Monday, March 12, 2012

Gordon MacRae & Betty Hutton

Who was born on this date:

Actor Gordon MacRae was born on March 12, 1921 in East Orange, New Jersey. He is best known for his appearances in the film Oklahoma (1955) and Carousel. In 1951, he starred with Doris Day in On Moonlight Bay, followed by the sequel By the Light of the Silvery Moon in 1953. MacRae made numerous TV appearances. He died on January 24, 1986 from cancer of the mouth and jaw and is buried at Wyuka Cemetery in Lincoln, Nebraska. 

Who died on this date:

On March 12, 2007, actress Betty Hutton died. She was born Elizabeth June Thornburg on February 26, 1921 in Battlecreek, Michigan. In 1939 she appeared in several musical shorts for Warner Bros., and appeared in a supporting role on Broadway in Panama Hattie and Two for the Show. In 1942, Hutton was signed with Paramount Studios and appeared in The Fleet’s In, co-starring Dorothy Lamour. Hutton was an instant hit with the movie-going public. Paramount did not immediately promote her to major stardom, however, but did give her second leads in, Star Spangled Rhythm (1943), and another Lamour film. In 1943 she was given co-star billing with Bob Hope in Let’s Face It and with the release of The Miracle of Morgan’s Creek the following year, Hutton attained major stardom. By the time Incendiary Blonde was released in 1945, she had supplanted Lamour as Paramount's number one female box office draw. Hutton made 19 films from 1942 to 1952 including the hugely popular The Perils of Pauline in 1947. She was billed above Fred Astaire in the 1950 musical Let's Dance. Hutton's greatest screen triumph came in Annie Get Your Gun (1950) for MGM, which hired her to replace an exhausted Judy Garland in the role of Annie Oakley.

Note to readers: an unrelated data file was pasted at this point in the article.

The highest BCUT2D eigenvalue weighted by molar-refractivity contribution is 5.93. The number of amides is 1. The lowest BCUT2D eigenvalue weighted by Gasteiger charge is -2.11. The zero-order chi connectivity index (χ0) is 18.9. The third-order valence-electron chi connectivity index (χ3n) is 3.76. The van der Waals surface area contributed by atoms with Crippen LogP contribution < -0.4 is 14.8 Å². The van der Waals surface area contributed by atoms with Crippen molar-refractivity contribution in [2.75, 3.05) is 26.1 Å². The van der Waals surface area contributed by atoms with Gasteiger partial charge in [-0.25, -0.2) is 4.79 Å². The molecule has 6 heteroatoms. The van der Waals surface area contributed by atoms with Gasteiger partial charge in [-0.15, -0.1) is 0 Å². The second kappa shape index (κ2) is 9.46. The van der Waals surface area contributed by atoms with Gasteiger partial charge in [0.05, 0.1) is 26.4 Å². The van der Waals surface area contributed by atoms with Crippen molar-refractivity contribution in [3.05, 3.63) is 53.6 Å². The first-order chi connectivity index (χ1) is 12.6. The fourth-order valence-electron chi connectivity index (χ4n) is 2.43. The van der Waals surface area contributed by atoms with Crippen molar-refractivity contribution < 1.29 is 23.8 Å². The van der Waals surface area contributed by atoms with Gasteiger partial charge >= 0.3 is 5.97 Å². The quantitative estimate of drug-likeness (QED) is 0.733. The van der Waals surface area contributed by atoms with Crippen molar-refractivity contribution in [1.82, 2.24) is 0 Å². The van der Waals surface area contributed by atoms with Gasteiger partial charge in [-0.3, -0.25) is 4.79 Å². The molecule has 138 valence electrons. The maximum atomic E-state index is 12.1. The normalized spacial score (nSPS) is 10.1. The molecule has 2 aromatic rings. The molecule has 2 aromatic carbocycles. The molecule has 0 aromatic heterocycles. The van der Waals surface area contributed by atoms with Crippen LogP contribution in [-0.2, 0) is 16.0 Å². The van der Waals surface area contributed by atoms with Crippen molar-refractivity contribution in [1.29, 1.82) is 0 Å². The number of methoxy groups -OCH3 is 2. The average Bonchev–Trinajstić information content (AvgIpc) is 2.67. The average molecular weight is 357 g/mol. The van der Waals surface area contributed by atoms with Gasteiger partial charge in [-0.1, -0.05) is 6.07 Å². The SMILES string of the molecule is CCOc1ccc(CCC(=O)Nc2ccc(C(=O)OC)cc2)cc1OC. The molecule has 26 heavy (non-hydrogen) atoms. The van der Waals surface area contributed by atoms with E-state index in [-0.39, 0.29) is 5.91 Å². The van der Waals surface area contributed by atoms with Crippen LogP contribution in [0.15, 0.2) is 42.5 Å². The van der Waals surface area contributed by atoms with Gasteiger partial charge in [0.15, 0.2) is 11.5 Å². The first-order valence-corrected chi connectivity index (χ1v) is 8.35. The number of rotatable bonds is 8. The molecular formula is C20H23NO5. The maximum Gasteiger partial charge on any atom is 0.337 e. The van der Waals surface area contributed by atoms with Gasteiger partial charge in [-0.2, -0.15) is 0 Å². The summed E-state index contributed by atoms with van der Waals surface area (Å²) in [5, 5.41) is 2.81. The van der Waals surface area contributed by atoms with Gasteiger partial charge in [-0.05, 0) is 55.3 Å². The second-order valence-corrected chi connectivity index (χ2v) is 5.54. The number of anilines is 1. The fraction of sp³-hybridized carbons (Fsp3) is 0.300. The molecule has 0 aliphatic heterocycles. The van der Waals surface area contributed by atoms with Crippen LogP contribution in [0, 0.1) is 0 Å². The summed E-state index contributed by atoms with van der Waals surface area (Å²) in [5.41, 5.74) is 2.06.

Her career as a Hollywood star ended due to a contract dispute with Paramount following the Oscar-winning The Greatest Show on Earth (1952) and Somebody Loves Me (1952). The New York Times reported that the dispute resulted from her insistence that her husband at the time, Charles O'Curran, direct her next film. When the studio declined, Hutton broke her contract. Hutton's last completed film was a small one, Spring Reunion, released in 1957, a drama in which she gave an understated, sensitive performance. Unfortunately, box office receipts indicated the public did not want to see a subdued Hutton. Hutton got work in radio, appeared in Las Vegas and in nightclubs, and then tried her luck in the new medium of television.  

After the 1967 death of her mother in a house fire and the collapse of her last marriage, Hutton's depression and pill addictions escalated. She divorced her fourth husband, and declared bankruptcy. Hutton had a nervous breakdown and later attempted suicide after losing her singing voice in 1970. After regaining control of her life through rehab, and the mentorship of a Roman Catholic priest, Father Peter Maguire, Hutton converted to Catholicism and took a job as a cook at a rectory. She made national headlines when it was revealed she was working in a rectory. 

Her last known performance, in any medium, was on Jukebox Saturday Night, which aired on PBS in 1983. Hutton stayed in New England and began teaching comedic acting at Boston's Emerson College. After the death of her ally, Father Maguire, Hutton returned to California, moving to Palm Springs in 1999. Hutton hoped to grow closer with her daughters and grandchildren. She died from colon cancer on March 12, 2007 and is buried at Desert Memorial Park in Cathedral City, California.

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